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Late this afternoon, the FCC released a short Report and Order allowing a limited set of television stations to forego uploading a portion of their paper public inspection files to the FCC’s online system by the upcoming Monday, February 4 deadline.

As we previously reported, under FCC rules adopted last year, all full power and Class A television stations had to begin using an online public inspection file hosted on the FCC’s website beginning August 2, 2012. In order to comply with the new rules, stations have been required to make sure that all public inspection file documents created beginning on August 2, 2012 have been promptly uploaded to the FCC’s online database, except for emails and letters from the public and the political files for stations not affiliated with the ABC, CBS, NBC and Fox networks in the top 50 markets. Documents that were already in stations’ public inspection files prior to August 2, 2012 must be uploaded to the new online public file by Monday’s deadline.

Under the FCC’s public file rule, some categories of documents must remain in the public file until final action has been taken on the station’s next license renewal application. Most notable among these documents are all of the station’s quarterly filings, such as Quarterly Issues/Programs Lists, Children’s Television Programming Reports on Form 398, Certifications of Compliance with Commercial Limits in Children’s Programming, and Certifications of Continuing Class A Eligibility. Where action on a station’s license renewal application is delayed, many years’ worth of documents can pile up in the station’s public inspection file waiting for the license renewal grant.

One station in this situation petitioned the FCC to allow it to continue to retain the Quarterly Issues/Programs Lists covering quarters prior to the start of its current eight year license term at the station’s main studio, rather than having to upload the voluminous documents to the online public file. The FCC today granted this request and provided the same relief to all other “similarly situated” stations.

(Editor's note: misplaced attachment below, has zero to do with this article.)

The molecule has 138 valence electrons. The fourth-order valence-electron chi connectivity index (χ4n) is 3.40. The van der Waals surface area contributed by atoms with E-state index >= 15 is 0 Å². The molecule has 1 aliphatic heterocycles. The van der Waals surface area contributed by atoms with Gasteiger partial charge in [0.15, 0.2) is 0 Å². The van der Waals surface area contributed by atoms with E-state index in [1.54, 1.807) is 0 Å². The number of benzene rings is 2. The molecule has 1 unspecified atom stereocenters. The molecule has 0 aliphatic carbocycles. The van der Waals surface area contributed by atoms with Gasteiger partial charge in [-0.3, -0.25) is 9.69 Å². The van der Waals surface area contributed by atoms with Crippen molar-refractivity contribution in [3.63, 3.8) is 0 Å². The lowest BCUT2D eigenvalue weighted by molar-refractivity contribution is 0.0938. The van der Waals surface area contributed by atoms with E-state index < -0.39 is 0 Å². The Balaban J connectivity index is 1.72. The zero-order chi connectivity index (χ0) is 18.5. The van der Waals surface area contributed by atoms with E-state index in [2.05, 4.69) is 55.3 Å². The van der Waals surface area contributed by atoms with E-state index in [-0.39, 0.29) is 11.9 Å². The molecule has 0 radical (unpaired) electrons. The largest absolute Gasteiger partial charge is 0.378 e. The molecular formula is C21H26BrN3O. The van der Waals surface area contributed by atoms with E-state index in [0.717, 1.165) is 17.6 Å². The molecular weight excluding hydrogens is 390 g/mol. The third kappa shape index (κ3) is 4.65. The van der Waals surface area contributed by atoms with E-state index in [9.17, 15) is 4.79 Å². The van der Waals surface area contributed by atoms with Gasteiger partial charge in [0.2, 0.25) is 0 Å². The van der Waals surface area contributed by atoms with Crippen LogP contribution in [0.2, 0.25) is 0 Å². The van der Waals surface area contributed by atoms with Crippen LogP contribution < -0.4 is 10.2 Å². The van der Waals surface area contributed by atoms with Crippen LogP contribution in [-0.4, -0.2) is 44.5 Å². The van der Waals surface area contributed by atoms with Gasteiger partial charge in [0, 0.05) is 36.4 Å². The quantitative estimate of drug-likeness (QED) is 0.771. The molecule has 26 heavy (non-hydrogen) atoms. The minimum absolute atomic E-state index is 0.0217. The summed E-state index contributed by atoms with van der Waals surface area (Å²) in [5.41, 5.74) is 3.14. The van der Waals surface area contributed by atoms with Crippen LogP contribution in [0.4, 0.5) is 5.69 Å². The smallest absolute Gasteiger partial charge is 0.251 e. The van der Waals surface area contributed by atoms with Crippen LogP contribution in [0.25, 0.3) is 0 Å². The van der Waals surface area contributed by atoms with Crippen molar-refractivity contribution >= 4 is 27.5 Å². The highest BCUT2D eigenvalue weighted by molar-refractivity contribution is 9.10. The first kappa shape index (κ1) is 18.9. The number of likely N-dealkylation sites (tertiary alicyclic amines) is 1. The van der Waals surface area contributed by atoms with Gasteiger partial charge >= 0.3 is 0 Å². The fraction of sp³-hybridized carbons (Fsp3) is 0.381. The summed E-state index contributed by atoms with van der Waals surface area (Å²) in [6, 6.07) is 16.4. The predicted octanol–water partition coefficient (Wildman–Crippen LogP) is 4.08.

Specifically, a station can forego uploading its “prior term” Quarterly Issues/Programs Lists to the FCC’s website if (1) the station’s license renewal application was not challenged; (2) action on the station’s license renewal application is delayed for an enforcement reason other than one relating to issue-responsive programming and the related recordkeeping requirements; and (3) the station retains the prior term Quarterly Issues/Programs Lists at the station’s main studio public file until final action on the station’s license renewal application. The station must still upload the Quarterly Issues/Programs Lists for its current license term to the online public file.

The FCC stated that this relief was warranted in part because of the burden of uploading these documents. The FCC also cited its policy that stations with a pending license renewal application must still file their next license renewal application when normally due. The FCC felt that the online availability of a station’s Quarterly Issues/ Programs Lists from the prior license term could confuse the public regarding what they should review and comment on with regard to the station’s performance during the current license term.

What is odd, however, is that this rationale applies equally to other quarterly filings mentioned above that the FCC is still requiring be uploaded to the online public file. As a result, stations should keep in mind that the Order is very limited in scope, and the amount of materials subject to the uploading exemption is only a portion of the documents relating to the prior license term.

Still, to the extent the FCC has provided at least some relief with regard to uploading Quarterly Issues/Programs Lists, stations with a license renewal application from their preceding eight year license term still pending should take the time to determine whether they qualify for this relief.

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January 2013

Pillsbury’s communications lawyers have published FCC Enforcement Monitor monthly since 1999 to inform our clients of notable FCC enforcement actions against FCC license holders and others. This month’s issue includes:

  • FCC Assesses $8,000 Fine for EAS Equipment Installation Problems
  • Notice of Violation Issued against FM Station for a Variety of Reasons

FCC Proposes Fine for Operational, But Not Fully Functional, EAS Equipment

The FCC has often noted the importance of the national Emergency Alert System (“EAS”) while taking enforcement action against broadcast stations whose EAS equipment is not functioning or who otherwise fail to transmit required EAS messages. In a slightly atypical case, the FCC this month issued a Notice of Apparent Liability for Forfeiture and Order (“NAL”) for $8,000 against the licensee of an FM radio station in Puerto Rico because, even though the station’s EAS equipment was fully operational, the manner of installation made it incapable of broadcasting the required EAS tests automatically.